Tenants were especially worried about increased damage to their apartments, which have already been affected by Extell’s pile driving. They’ve been told that repairs will take place after construction is completed, but some complained that they haven’t gotten any response on issues that need immediate assistance, like windows or doors that won’t close. With new construction starting in two years, basically as soon as Extell is finishing, they won’t have much respite from the noise and pollution they’ve been enduring.
Others were concerned how the seniors at 80 Rutgers would fare, and worried they might even be displaced during the upgrade if the plans infringed on parts of the building. “I don’t think we will have to, but there may be some temporary relocations,” Sewell admitted when pressed. “I don’t expect its going to be much, if at all.”
But the conversation often veered from specific concerns over the new building to intense frustration with a lack of communication and accountability between residents and TBNC and Settlement Fund, as well as the management of the current building. At one point, Trever Holland, the resident association president, tried to ask multiple questions he’d gathered from the residents beforehand. Sewell tried to cut him off with a “one question per-person” rule, but faced immediate outcry. “He’s got all our questions!” someone yelled. “He has our best interests!” said another.
Back with the microphone, Holland took them to task for not being more responsive. He pointed out that there haven’t been any tenants meetings with ownership in years, even though it was promised after superstorm Sandy, and that he still hadn’t met the building’s new manager, in charge of helping assess repairs. “I’ve asked both of you for meetings about the construction repairs and about the elevators for months,” he said. “This is the first time we’ve had a resident’s meeting with Victor.” He added that he’d had more positive lines of communication with JDS and even Extell, rather than ownership.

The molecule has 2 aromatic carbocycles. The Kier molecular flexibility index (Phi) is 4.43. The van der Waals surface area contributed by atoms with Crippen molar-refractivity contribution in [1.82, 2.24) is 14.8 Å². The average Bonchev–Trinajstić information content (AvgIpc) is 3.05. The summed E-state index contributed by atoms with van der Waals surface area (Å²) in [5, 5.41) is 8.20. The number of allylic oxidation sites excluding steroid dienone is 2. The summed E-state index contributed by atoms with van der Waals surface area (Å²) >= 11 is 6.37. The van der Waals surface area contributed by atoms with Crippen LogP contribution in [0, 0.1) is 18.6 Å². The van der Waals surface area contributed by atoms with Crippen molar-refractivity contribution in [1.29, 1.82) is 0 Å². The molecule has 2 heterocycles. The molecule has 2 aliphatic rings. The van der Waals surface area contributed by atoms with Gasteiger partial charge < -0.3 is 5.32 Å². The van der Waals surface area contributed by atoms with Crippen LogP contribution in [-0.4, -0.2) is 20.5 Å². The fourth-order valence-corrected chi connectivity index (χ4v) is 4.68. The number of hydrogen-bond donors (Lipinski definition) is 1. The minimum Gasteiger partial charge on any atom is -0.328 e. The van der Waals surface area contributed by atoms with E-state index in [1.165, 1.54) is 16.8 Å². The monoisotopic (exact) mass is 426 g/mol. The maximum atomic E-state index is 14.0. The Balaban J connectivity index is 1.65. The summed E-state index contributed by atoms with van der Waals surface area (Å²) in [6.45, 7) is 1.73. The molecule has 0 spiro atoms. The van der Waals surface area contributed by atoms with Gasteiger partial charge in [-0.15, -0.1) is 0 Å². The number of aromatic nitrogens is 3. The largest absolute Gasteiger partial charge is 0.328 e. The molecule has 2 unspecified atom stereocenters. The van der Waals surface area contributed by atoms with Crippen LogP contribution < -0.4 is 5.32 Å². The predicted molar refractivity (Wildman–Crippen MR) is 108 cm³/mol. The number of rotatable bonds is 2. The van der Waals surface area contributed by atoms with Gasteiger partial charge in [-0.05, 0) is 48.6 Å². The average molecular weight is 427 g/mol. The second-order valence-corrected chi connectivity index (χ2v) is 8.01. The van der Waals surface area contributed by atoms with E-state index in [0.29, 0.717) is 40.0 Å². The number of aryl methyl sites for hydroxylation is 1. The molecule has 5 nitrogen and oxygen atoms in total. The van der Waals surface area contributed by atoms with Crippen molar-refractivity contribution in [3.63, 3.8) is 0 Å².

“If you want us to be having more regular tenant meetings, we are happy to do that. We have no problem with having more face to face,” said Sewell. When Holland asked the last meeting she’d been to, she tried to dodge the question but eventually admitted she’d never been to one and committed to coming more often starting “maybe next week.”
Particular animosity was directed towards Papa, who has a long history of preservationist work downtown but also can be an antagonistic figure who has drawn suspicion from residents. During the meeting residents sometimes would not let him speak, calling out insults and yelling that they didn’t trust him.
After the meeting, residents spouted lists of slights perceived, big and small, they’d felt from him over the years, such as denying certain people access to the community room, shutting down community programs for kids or speaking rudely.
“The fact that everybody has a problem with him goes to show he shouldn’t be here, he is just causing animosity,” said resident Niesha Ragin. “Just his presence riles people up. He doesn’t need to be here because he’s not helping anybody.”
When asked about the mood of the evening after the meeting, Papa said, “I think that we did what was necessary to do. I think this was the most difficult meeting that we will ever have. I think the sentiments of the tenants — you better write this—that the sentiments of the tenants are right on in many ways. There’s going to be an inconvenience.”
He added: “We’ll have occasional meetings and progress reports, but we’re going to go through with the plan.”
But residents say they aren’t going to let this go. “They say they want our input, but the bottom line is the decision has already been made,” said Linda Matias, another resident. “So we need to come together as a community, all of the buildings surrounding this area, and stand up and say ‘enough’– we don’t want another 77-story building in our backyard. It just doesn’t make sense to have all these buildings put up around us and have our buildings structurally damaged.”
David Tieu– a spokesman for the Coalition to Protect Chinatown, which is pushing a rezoning plan that would institute height caps in the area– said the group will be working to mobilize their community, building off of past protests against Extell.
This plan will likely continue to be under the magnifying glass, especially in an election year. Many local officials attended last night, especially those running for the Assembly seat in September, including Alice Cancel, Yuh-Line Niou, Paul Newell and Jenifer Rajkumar.